5. Probably. But, some people genuinely think AFFC and DWD completely suck. Like how many people complain about Tyrion's story in Dance? But I just don't get it. Tyrion's story in Dance is some of the best stuff I've ever read. There's intrigue, mystery, magic, a game changing twist and a lot of character depth. Martin isn't afraid to take his protagonists into truly dark places. And it just boggles my mind how someone can read the Aegon reveal and then read Aegon immediately conquering the strongest castle in Westeros and just go "meh. Not important." As certain as I am that Lord Eddard is a troll, given how rude and inflammatory he's being, a lot of people genuinely have that opinion. I get some of the complaints with Feast/Dance, but others...not so much.
  6. Look, I consider Feast to be my least favourite book in the series but...I really don't get people who think that the last two books are awful. What makes you think they're so bad? Because they're slow? Because they introduce new characters (as if books never do that)? I think they could have done with some trimming, and I probably would have shifted the POVs around to include some more of the fan favourites in AFFC. But once you get over your bitterness about Tyrion not being in Feast, it's really a great book with some of the best scenes in the series. You didn't like Vengeance. Justice. Fire and Blood. ???
  7. So not only are you claiming Feast sucked, but you're also claiming Tyene has better boobs than Arianne?
  8. You're right that critical response is probably a good indicator of quality. But there's a few good reasons why Thrones continues to get good response from critics: > The show used to be really good. Season 1 was almost unanimously considered brilliant, S2 and 3 were very good. Most people liked S4 even. This is the first season were it's been really terrible. It's no surprise that not everyone has caught on. > It's a fantasy show, and I think that that sadly causes expectations to be lowered. The fact that GoT manages to pass the very low bar most people have for high fantasy means it doesn't fall under as much scrutiny as other shows. > The production values are very high. Even critics can be blown away by great CGI to an extent. Especially on television where it's a rarity. Likewise the acting is usually great. In general, each individual scene tends to be watch able, but the show fails as a coherent whole. > It has a large sprawling plot, which I think genuinely just bamboozles most of the audience, even critics, and causes them to fail to notice the lack of logic and the inconsistencies. If most people aren't analysing the show too deep, it's easy to miss some of the plot holes. > The last two books are divisive. This provides a scape goat for the show. Show much of the critical hype surrounding Season 5 revolved around taking a dump on Feast and Dance. And even with all of that, the critics are starting to air concerns about the show. Two more seasons down the line, and mark my words - this show won't be the darling of the critics any more.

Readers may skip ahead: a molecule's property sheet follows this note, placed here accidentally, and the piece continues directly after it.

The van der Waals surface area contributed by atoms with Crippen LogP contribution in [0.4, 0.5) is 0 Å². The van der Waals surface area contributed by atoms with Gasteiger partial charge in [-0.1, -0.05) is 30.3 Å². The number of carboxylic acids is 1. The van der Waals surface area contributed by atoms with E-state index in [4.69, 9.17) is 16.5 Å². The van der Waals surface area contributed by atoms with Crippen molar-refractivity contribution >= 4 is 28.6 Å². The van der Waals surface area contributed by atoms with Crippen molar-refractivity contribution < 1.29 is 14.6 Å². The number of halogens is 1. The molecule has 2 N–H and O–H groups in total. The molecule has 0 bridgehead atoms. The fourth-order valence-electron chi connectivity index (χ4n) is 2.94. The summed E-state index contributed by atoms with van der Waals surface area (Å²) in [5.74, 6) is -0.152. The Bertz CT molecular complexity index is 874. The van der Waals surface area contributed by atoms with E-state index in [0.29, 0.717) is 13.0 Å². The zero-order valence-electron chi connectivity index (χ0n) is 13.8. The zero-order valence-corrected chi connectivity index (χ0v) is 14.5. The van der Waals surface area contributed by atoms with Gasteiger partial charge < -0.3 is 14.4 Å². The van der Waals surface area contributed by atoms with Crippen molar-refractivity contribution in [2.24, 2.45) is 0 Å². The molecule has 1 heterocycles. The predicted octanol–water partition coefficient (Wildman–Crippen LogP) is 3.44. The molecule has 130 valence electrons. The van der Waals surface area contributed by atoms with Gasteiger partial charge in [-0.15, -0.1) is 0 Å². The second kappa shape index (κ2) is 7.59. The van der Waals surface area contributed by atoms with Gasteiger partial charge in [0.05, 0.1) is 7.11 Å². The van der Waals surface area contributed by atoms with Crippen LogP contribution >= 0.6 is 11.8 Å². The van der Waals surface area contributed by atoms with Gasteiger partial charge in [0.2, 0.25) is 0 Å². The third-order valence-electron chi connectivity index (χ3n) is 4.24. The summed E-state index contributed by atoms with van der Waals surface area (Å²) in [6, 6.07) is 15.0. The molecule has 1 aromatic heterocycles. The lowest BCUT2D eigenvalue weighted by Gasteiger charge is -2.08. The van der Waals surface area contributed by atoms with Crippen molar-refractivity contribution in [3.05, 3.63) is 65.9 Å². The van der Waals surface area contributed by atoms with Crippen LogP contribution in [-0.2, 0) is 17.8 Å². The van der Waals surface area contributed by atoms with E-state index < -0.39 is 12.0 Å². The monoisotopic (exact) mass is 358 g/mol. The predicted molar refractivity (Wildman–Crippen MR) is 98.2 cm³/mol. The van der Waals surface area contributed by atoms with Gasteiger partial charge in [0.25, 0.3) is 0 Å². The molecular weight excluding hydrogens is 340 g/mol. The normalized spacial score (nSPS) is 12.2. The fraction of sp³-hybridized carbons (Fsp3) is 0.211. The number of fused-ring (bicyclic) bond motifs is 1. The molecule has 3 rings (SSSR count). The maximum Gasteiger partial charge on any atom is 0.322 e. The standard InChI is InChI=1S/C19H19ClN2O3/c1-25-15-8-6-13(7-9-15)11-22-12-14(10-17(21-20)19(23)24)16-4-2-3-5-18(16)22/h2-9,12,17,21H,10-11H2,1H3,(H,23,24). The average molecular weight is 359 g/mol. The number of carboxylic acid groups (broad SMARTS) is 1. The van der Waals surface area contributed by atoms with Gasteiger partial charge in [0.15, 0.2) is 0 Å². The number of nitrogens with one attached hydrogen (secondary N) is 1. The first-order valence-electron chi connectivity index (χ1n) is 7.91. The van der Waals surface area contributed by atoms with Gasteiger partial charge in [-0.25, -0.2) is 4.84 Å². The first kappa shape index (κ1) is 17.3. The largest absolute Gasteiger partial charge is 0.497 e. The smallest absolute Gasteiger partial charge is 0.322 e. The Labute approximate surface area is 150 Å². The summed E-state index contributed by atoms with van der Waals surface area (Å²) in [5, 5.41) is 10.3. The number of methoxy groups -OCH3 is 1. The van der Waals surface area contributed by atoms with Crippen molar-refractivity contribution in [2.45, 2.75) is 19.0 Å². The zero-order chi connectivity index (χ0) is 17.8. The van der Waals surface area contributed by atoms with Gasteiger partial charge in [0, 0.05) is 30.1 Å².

9. I will never comprehend why people seem to think Aegon, Arianne, Euron etc. are filler, just because they were introduced late. I mean, early ADWD is just over halfway through the series. Is that too late to introduce new characters? And about Dorne - There's a huge amount of character development and family dynamics in there. I find it fascinating. There is far more depth in Dorne in the books than in the show, even if you choose to not like/ignore said depth.
  10. I don't appreciate you comparing Kesha to D+D. :box: :P But yes, popularity does not equal success. I really can't wait until D+D get to make their own IP. I'll be sitting here watching it crash and burn, laughing maniacally.